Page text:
Before I found myself in recovery, I never stopped feeling dissatisfied for the life I had.  Way too many years were spent trying to validate to everyone including myself why I was excluded from being ordinary.

Perhaps I learned this by way of the environment I grew up in.  Maybe society in general led me to think good enough was not enough.  Either way I spent decades bound and determined to achieve the kind of life those I idolized presumably had.  Whether or not I was equipped for that job, that relationship, that lifestyle or even that body, to me seemed totally irrelevant.

I worked tirelessly fueling my fierce desire to be more, to have more and to achieve more.  Small wonder why I drank more and weighed less.  If someone else could reach a level of success showering them with praise and admiration from the rest of the world, well then, I’d reach for that level too.  And so I forged on no matter what.

And then the day came when something did matter.  That thing was my life.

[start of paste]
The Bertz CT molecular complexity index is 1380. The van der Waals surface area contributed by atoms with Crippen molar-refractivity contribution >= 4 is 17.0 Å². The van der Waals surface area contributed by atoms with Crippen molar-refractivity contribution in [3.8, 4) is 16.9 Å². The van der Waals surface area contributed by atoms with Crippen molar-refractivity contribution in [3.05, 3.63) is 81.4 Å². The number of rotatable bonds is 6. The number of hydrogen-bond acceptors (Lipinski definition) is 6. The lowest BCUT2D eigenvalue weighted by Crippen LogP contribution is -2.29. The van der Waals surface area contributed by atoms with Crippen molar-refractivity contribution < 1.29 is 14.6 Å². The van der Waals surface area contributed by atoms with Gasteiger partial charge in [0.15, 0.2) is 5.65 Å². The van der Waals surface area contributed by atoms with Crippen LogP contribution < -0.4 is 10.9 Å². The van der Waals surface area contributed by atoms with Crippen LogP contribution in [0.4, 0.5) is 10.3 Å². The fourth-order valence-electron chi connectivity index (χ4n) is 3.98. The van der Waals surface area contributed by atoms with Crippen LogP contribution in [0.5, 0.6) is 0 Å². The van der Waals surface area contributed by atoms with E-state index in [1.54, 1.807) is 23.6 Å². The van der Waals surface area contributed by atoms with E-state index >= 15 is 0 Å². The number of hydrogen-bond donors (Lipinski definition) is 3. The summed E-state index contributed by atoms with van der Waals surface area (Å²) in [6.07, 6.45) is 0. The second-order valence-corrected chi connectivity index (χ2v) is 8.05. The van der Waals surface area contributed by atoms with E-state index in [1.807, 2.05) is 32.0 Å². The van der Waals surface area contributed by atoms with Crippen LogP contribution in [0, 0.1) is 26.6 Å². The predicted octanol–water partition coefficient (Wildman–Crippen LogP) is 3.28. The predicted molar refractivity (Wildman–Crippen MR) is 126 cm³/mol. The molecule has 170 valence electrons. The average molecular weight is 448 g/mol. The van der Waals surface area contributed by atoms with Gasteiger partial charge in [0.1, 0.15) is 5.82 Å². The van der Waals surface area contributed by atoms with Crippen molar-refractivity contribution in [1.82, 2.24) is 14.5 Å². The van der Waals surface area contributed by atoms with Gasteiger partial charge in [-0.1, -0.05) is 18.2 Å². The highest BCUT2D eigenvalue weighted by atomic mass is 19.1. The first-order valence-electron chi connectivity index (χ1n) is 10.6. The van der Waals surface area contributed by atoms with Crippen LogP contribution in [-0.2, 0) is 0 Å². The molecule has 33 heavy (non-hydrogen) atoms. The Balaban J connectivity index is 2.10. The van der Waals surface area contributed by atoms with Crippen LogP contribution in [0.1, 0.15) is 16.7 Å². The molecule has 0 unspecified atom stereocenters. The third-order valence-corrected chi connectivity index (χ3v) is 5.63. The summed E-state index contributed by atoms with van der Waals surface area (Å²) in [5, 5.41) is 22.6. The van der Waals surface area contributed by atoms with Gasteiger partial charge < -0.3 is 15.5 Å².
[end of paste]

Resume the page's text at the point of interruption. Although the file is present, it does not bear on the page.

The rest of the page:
The universe presented me with a series of full force messages.  I received them loud and clear when I almost died from alcoholism in 2002 and then again via an eating disorder in 2008.

After a painfully truthful examination into the manner in which I lived my life up to that point proved something profoundly important for me to understand.  I have always been and will always be, fine just the way I am.   I don’t need to turn myself inside out to prove to be something I’m not.

I’ve finally come to realize being called ordinary is nothing more than verifying I’m one among many.   As a matter of fact, I’m actually rather relieved and quite comforted acknowledging this because when I look around, I’m in pretty good company.

And while I’m sure the world we live in will continue to hold space for those who insist on being someone they are not, I will continue to spin the other way.  From my perspective, life needn’t be lived trying to validate our worth simply because we have yet to see it within ourselves.